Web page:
Estimated reading time: 5 minutes
Alex Gray, head of trade finance at The London Institute of Banking & Finance, explains why the staff at trade banks will have an important role to play in gathering and utilising ESG data from supply chains
If firms are to hit the right goals for environmental, social and governance (ESG) standards, they will need to find out what is going on in their supply chains.
That depth of knowledge is not just nice to have. In Germany, for example, the Supply Chain Due Diligence Act (SDDA) of 2021 requires large firms to cut the human rights and environmental risks in their supply chains or risk fines of up to 2% of annual turnover.
France has the Corporate Duty of Vigilance Law (DoV), which came into force in 2017. The DoV doesn’t levy fines, but the rules can be used as a stick by NGOs because it allows “interested parties” to make a civil claim against firms that breach the rules.
The problem for large firms of course, is that depending on the model used, they can have up to 14 “tiers” of suppliers. Visibility into tier 1 is usually very good. But, by tier 14, where very small suppliers can be involved, it’s hard to get any data – good or bad.
How, then, can firms get reliable ESG data out of the entirety of their supply chain?
First of all, they need to decide what they’re looking for. There are no global standards in place. The EU has issued a “common classification system for sustainable economic activities” with the EU taxonomy, but these don’t apply elsewhere.
The Taskforce on Climate Related Financial Disclosures (TCFD), has a much wider range, and TCFD-aligned reporting was introduced for large firms in the UK in April 2022. It also has uptake elsewhere.
The TCFD reported in October 2022 that over 3,900 organisations from 101 countries and from nearly all sectors of the economy support it. However, the TCFD focuses on climate-related reporting and the firms involved are not SMEs. So, that doesn’t solve the problem of tracking ESG in a supply chain – though it does pile more pressure onto big firms.
The carrot and stick of supply chain finance
Large firms can have over 60,000 suppliers, and often provide them with supply chain finance. Though supply chain finance has its critics, it has provided a vital lifeline for many small firms during COVID, when big firms used their own preferential access to credit to extend working capital to the smaller players.
Why does that matter for ESG reporting? Because, when it comes to getting data out of supply chains, that flow of funds could be linked to reporting on ESG.
Firms that provide demonstrably good ESG data in line with certain standards would get access to supply chain finance – perhaps on preferantial terms. The others wouldn’t.
The role of fintech
Fintech offers a promising solution to help get data out of supply chains in three ways.
First, small firms are likely to need help when gathering and presenting ESG data. Fintechs with a focus on sustainable procurement should be able to help them track what’s going on, and to present it to the wider supply chain.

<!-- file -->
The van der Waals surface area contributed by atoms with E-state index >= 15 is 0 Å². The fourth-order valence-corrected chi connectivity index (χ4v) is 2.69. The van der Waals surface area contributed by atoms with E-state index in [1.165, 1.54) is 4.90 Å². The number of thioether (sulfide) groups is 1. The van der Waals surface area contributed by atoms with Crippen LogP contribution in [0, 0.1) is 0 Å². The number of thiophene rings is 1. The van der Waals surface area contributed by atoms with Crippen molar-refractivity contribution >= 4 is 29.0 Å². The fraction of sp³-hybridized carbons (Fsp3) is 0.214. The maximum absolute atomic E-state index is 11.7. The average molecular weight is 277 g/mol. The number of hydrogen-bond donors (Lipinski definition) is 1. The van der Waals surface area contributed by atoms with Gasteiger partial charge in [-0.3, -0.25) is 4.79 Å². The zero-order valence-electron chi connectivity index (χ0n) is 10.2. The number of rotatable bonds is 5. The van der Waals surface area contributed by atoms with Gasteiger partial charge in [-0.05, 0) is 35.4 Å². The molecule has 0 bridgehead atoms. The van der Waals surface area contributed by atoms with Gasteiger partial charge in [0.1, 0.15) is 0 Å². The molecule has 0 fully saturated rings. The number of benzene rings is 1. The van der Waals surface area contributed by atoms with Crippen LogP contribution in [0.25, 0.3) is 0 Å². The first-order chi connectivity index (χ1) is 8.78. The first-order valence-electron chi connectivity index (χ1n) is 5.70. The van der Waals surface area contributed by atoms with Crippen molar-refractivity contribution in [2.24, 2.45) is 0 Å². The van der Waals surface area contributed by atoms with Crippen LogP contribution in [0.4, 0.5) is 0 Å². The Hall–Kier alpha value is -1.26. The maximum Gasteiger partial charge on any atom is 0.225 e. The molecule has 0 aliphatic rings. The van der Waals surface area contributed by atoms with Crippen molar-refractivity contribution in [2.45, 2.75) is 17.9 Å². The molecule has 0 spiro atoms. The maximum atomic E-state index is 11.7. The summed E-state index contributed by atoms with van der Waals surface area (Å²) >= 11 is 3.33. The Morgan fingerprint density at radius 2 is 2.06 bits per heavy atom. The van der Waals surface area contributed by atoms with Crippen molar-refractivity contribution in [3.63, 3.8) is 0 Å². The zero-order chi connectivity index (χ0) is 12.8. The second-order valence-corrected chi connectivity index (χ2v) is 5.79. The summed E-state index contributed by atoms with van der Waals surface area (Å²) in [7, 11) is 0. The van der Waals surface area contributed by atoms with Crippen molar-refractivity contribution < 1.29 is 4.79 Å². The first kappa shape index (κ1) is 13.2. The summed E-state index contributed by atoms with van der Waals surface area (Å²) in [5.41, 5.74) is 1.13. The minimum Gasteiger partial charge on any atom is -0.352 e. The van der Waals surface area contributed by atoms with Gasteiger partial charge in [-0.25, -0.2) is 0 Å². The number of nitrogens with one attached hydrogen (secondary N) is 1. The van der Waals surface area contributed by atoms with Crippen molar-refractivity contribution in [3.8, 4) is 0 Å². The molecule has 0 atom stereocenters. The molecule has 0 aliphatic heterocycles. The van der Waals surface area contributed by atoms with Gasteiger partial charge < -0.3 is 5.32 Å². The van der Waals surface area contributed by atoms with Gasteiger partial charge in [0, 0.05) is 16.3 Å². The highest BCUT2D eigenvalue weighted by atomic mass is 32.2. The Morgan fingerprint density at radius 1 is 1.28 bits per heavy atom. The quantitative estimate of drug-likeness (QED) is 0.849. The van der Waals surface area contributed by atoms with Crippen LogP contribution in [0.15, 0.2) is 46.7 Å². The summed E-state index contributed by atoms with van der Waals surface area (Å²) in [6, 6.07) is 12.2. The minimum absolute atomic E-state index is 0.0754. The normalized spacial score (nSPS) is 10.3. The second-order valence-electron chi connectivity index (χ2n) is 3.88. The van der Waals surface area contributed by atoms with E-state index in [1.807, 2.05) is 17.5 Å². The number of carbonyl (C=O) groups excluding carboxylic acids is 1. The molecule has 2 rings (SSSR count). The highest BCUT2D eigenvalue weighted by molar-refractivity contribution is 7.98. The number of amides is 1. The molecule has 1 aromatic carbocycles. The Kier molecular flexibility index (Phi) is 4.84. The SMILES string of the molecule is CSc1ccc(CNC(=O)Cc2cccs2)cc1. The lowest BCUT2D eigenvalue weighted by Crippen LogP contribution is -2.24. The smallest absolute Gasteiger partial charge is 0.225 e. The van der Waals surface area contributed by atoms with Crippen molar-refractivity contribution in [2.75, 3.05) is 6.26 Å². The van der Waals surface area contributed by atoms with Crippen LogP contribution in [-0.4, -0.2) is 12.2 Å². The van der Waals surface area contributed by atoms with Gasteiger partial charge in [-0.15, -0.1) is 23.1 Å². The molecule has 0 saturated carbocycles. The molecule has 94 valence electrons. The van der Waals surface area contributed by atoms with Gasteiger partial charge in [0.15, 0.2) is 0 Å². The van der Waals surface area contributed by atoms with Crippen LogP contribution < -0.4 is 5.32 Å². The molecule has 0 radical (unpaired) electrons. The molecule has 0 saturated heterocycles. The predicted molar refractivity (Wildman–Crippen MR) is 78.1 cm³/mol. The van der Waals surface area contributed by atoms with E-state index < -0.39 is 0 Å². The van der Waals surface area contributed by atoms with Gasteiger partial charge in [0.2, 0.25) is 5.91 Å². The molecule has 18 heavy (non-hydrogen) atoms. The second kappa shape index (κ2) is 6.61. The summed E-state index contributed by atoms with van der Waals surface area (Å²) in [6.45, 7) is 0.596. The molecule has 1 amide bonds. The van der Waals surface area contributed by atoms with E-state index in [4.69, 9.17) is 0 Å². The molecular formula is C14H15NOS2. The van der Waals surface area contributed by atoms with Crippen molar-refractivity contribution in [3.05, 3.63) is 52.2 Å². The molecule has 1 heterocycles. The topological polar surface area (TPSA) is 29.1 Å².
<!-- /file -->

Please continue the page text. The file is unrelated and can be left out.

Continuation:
For example, small farmers might be able to collect data using mobile phones, or Internet of Things sensors.
Second, partnering with fintechs helps with the possibility of a relatively swift move to workable standards.
Third, fintech data should be fully auditable. This will help everyone in the supply chain comply with regulations – both now and in the future.
Fintechs are already rolling out solutions to enhance supply chain transparency and compliance. For example, the Coriolis ESG platform, which was acquired by US fintech TradeSun in December 2022, automates ESG scoring for businesses of all sizes against the UN Sustainable Development Goals and regulatory frameworks.
The role of training
As trade finance itself becomes increasingly digital, trade finance teams will need to know how to use the new data to help clients be ESG compliant.
Some of the technology is already available – software can already do much of the everyday lifting in checking documents, leaving the important analysis to human checkers, for example. Much of the tech that trade finance will use in the future, however, is yet to come.
There will be bumps in that road. Blockchain, for example, no longer looks as essential as it did in 2018 when the World Trade Organization called it, potentially the “biggest disruptor to the shipping industry and international trade since the invention of the container.”
What will be important is not the technology tool, but the business case. The United Nations Conference on Trade and Development (UNCTAD) said that global trade in 2021 totalled $28.5 trillion. So, there is plenty of business to go around, and there is more business to come.
Trade finance has important work to do, not only in the “E” of ESG, but also in the “Social” and “Governance” aspects. The “trade finance gap” of $1.7 trillion, between demand for trade finance from SMEs and the ability and appetite of banks to fund them, will be solved partly by technology and data, but also by the will and ingenuity of trade finance staff.
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